The play value here is okay, if not fantastic. The missile launcher in his right forearm is quite creative - you fire the missile by rotating the blue wrist piece, which triggers an internal trigger. The missile fires quite well, and this is the highlight of his play value. The poseability is somewhat disappointing, since there are a couple of limitations which really hurt the range of dynamic poses. Bumblebee's head is fixed and the waist is spring loaded - if you turn it to the left and release, it springs back. Which is rather pointless for a figure that lacks a melee weapon - I would have preferred actually articulation here. His shoulders swing and the elbows have hinges and rotators close enough to one another that they may as well be a ball joint, which is good. The left wrist rotates, and the right one rotates, but doing so fires the missile so we can't really count that. His hips are restricted ball joints while the knees bend and the feet are fixed. I really wish this toy had knee rotators to allow for dynamic poses, and wish the doors plugged in somehow. They tend to flop out, taking his arms with them. The latter ruins any chance of the spring-loaded waste being fun - as soon as you release the waist the right side door swings back, partially dismantling the robot mode.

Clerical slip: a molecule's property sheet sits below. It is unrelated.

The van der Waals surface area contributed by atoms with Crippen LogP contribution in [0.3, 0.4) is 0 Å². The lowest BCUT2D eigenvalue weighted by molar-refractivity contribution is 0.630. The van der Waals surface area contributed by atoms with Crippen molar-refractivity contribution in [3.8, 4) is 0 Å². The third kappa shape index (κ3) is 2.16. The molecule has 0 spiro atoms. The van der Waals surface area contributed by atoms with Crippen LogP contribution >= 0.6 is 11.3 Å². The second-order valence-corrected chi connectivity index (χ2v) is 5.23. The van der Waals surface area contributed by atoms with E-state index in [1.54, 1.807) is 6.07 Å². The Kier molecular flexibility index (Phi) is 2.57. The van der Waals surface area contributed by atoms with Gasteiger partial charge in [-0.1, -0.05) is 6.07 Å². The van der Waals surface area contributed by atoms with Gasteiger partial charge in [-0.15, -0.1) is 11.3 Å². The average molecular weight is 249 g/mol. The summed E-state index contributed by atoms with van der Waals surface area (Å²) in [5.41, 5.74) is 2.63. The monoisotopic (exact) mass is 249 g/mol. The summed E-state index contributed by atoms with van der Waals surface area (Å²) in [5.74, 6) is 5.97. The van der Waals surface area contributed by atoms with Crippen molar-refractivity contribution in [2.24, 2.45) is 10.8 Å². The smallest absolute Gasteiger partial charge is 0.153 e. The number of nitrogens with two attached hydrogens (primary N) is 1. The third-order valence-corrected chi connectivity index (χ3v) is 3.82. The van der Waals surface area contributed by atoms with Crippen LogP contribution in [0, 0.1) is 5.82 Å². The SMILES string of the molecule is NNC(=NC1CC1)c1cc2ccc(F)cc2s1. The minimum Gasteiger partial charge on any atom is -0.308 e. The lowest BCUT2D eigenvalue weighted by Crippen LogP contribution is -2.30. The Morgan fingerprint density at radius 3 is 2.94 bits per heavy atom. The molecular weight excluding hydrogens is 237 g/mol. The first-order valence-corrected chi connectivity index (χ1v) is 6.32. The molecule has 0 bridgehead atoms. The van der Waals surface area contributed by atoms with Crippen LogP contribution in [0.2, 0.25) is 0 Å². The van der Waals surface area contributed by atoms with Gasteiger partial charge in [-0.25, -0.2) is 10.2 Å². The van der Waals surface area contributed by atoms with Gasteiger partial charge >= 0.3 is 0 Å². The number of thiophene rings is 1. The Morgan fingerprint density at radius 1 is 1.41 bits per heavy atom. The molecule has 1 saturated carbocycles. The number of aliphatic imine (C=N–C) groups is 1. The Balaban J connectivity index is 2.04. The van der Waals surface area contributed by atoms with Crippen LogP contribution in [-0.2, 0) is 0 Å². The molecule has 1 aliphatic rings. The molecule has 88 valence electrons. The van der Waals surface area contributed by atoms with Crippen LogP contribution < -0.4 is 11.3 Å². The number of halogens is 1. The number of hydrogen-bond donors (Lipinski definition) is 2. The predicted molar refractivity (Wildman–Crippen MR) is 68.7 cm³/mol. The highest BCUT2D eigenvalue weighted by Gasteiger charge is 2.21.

A frustratingly simple robot mode. Okay, so the FABs are aimed at younger kids, but Bumblebee feels like he's pointed at pre-schoolers. The ridiculously cute look doesn't look so good, the play value is at best stunted and the poseability is awful. With a little more effort in the arms, this could be a decent robot mode, but as it stands it's a somewhat poor effort which feels like the designer cheapened out.
None that I'm aware of.
I don't understand why the FAB toy which should be aimed squarely at kids - the market with the shortest attention span - was released in the third assortment. This toy is only hitting stores around here five months after the movie was released. Surely it could have been included in an earlier assortment to cash in on the short-lived interest many children will have. Anyway, the car mode is pretty good all things considered but the simple transformation and even simpler robot mode bring this figure down. The robot mode has been simplified to the point that it hurts and the poseability is poor, which means it doesn't display well in any of its limited poses. I had higher hopes for Bumblebee compared to the other FABs, but he has just been dumbed down too much - 5/10